Connected Car

We drive a 2000 Honda Accord V6, and it's not very smart. At least it's the highest trim model of its day, but it doesn't do things that new cars do. I heard about some connected car apps and accessories some time ago, and all the buzzwords were there to entice me: on-demand, big data analytics, big brother. I thought I'd try it out and see what benefit there would be for us.

First, get one of those OBDII adapters, which range from $6 to $100. I got this one (hurray Amazon.ca Prime). The OBDII port is the one that mechanics use to diagnose your car, and the port is somewhere around your feet underneath the dash. With smartphones, the stars have aligned for the average Joe to crunch out smart analytics by themselves. If you have an Android, it'll be easier because Bluetooth will work with your apps. For iPhones, you have to get one with Wi-Fi and do some nifty configurations. Not such a big deal once someone informs you or if, unlike me, you read instructions for products you buy.

At this point, I also was worried about how my LTE would connect if I were on Wi-Fi. Well, good news, there is a way, but I had to get the instructions off the Amazon.com listing.

1.Go to your iPhone/iPad/iPod touch Settings > General > Network > Wi-Fi; 
2.Change settings for the WiFiOBD Network to the following: select "Static", enter IP address: 192.168.0.11, and Subnet Mask: 255.255.255.0; 
3.Scan for the WiFiOBD device, and join the network; 
4.Start the App and enter 192.168.0.10 as the IP address and 35000 as the port number.

Then pick an app. There are oodles of reviews out there, so I won't go over any of that because that's how nice I am. Also Google. Dash seemed interesting because it was free, and there was another ugly-as-sin app called DashCommand that I somehow paid $11 for. Automatic charges $100 for the dongle but the app is free. Here are my reviews.

  • DashCommand is ugly and tells you a lot of information
  • Automatic charges $100 for the dongle but the app is free
  • Dash didn't work for the longest time for my 6 Plus, so I that's why I was forced to use DashCommand. Now it does, but sometimes it's more pretty than functional. A lot of dead-ends, strange visuals (white font on yellow background sounds smart but burns when you're driving (wait, it doesn't even sound smart)), and sometimes it just locks up. Does what it claims to do, but still not a mature product.

You should also consider how you want to view the live dashboard they provide. Originally, we had the Ram Mount X-Grip, but it was too far to reach and too cumberbatch to use. Carrie and I got the Kenu Airframe air vent phone mount which we actually enjoy using with the 5s and 6.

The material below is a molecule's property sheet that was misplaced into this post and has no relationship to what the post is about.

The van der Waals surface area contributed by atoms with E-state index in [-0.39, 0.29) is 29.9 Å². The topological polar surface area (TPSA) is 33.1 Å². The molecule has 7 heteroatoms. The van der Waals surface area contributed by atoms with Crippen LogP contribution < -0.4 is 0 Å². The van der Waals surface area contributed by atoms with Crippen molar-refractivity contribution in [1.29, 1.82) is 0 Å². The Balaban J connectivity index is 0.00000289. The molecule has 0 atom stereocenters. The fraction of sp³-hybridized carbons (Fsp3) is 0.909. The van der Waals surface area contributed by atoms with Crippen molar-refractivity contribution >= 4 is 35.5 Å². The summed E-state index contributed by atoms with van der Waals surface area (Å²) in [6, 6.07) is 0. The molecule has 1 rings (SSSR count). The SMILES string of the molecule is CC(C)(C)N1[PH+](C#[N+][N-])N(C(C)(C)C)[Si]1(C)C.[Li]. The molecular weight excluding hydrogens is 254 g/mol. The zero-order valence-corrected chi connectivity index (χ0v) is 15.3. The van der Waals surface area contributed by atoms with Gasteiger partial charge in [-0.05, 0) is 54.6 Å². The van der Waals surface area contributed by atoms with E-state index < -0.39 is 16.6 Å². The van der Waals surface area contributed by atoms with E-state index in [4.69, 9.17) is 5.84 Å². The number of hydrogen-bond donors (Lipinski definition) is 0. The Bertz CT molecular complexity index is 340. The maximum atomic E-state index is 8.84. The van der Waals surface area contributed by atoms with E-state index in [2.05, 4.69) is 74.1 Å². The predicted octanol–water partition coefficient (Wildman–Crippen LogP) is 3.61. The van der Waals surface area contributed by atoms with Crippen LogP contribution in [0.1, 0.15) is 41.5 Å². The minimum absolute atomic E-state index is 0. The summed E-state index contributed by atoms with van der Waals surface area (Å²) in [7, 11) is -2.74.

Know how that check engine light stays on forever? Even after the mechanic clears it, the light pops back and then you ignore it? Well, these smart car apps are worth double their weight in invisible money because it saved us a bunch of ours. The app was able to give us some error codes from the check engine light, P0401 and P1491, which is an actually googleable result. Muaha! Then you find a bunch of car nerds online that had that code, and there are even a bunch of YouTube videos showing you how to fix it if you already own an entire mechanic's shop-worth of tools. Some people said Honda charged something like $2000 for that kind of fix, but I was able to find someone on Kijiji who could do it for $700. Better yet, I have a car guy, and I just bought the replacement part from Honda for $250; yay free installation. That was worth the $100 to travel to and stay in Edmonton to get it fixed. The Check Engine light came back a couple times reporting the same old error codes, but there's a button in the Dash app to clear it. That was fun. Now if only it could tell me what this SRS light means.

I ended up using Dash the longest, and it did prove useful. However, I'm done with it and prefer to not have to set up every single time I drive. Especially on chore days, I'm in and out of the car constantly. I stopped bothering to hook it up and turn on the stereo and put it in the mount. Driving day to day with the car app and stuff was annoying, but I learned some interesting things about my car along the way. It gets 10.0 L/100 km fuel efficiency (23.5 MPG) on the highway, and I guess that's about it.

This was all technically possible to do before. You could buy your own smart meter for your car and then research the codes, but the apps allow you log where you go, where the car is parked, how much gas you use, and a whole bunch of other information that you don't really need. For instance, it can warn you if you brake hard a lot, but I'm sure you're already getting that feedback from your former passengers. I'm not sure what the connected car is supposed to really provide you except in the context of Tesla software updates, but there's also Tesla's kill switch that prevents resale and scrapping of parts. You could argue that the app cost us more money than we saved because it forced us to act on the Check Engine light. Then again that could just be regular maintenance that we didn't spend for years.

I'd say get the adapter and app if you're trying to save money on a fix you probably should already get. That way, maybe you could fix it yourself or get a friend to help. Maybe apps will get better moving forward, but for now, meh. Life's too short.